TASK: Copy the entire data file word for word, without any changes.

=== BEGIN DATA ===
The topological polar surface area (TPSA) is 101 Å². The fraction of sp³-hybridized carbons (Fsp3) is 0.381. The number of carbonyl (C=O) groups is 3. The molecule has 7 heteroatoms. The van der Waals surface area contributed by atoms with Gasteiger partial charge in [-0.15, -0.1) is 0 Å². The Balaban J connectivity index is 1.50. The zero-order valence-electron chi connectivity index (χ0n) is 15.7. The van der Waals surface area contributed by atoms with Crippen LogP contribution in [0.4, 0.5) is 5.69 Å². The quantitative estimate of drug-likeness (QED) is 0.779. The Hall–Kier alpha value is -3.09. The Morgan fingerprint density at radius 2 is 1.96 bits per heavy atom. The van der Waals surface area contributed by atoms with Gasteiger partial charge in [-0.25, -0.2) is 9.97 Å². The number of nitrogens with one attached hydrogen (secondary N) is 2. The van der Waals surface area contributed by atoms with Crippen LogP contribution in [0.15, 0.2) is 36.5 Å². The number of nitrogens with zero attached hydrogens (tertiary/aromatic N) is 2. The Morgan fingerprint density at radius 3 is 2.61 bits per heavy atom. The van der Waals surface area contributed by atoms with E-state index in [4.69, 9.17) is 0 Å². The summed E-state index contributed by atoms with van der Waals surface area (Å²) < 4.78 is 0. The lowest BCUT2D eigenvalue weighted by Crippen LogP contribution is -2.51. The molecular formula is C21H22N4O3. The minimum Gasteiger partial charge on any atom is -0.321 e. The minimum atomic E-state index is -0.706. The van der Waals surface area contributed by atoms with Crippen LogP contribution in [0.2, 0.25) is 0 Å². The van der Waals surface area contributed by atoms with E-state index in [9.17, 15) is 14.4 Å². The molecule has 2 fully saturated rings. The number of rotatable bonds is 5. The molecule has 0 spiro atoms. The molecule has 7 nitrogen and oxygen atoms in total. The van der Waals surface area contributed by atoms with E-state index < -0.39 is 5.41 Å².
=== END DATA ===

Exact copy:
The topological polar surface area (TPSA) is 101 Å². The fraction of sp³-hybridized carbons (Fsp3) is 0.381. The number of carbonyl (C=O) groups is 3. The molecule has 7 heteroatoms. The van der Waals surface area contributed by atoms with Gasteiger partial charge in [-0.15, -0.1) is 0 Å². The Balaban J connectivity index is 1.50. The zero-order valence-electron chi connectivity index (χ0n) is 15.7. The van der Waals surface area contributed by atoms with Crippen LogP contribution in [0.4, 0.5) is 5.69 Å². The quantitative estimate of drug-likeness (QED) is 0.779. The Hall–Kier alpha value is -3.09. The Morgan fingerprint density at radius 2 is 1.96 bits per heavy atom. The van der Waals surface area contributed by atoms with Gasteiger partial charge in [-0.25, -0.2) is 9.97 Å². The number of nitrogens with one attached hydrogen (secondary N) is 2. The van der Waals surface area contributed by atoms with Crippen LogP contribution in [0.15, 0.2) is 36.5 Å². The number of nitrogens with zero attached hydrogens (tertiary/aromatic N) is 2. The Morgan fingerprint density at radius 3 is 2.61 bits per heavy atom. The van der Waals surface area contributed by atoms with E-state index in [4.69, 9.17) is 0 Å². The summed E-state index contributed by atoms with van der Waals surface area (Å²) < 4.78 is 0. The lowest BCUT2D eigenvalue weighted by Crippen LogP contribution is -2.51. The molecular formula is C21H22N4O3. The minimum Gasteiger partial charge on any atom is -0.321 e. The minimum atomic E-state index is -0.706. The van der Waals surface area contributed by atoms with Crippen LogP contribution in [0.2, 0.25) is 0 Å². The van der Waals surface area contributed by atoms with E-state index in [9.17, 15) is 14.4 Å². The molecule has 2 fully saturated rings. The number of rotatable bonds is 5. The molecule has 0 spiro atoms. The molecule has 7 nitrogen and oxygen atoms in total. The van der Waals surface area contributed by atoms with E-state index < -0.39 is 5.41 Å².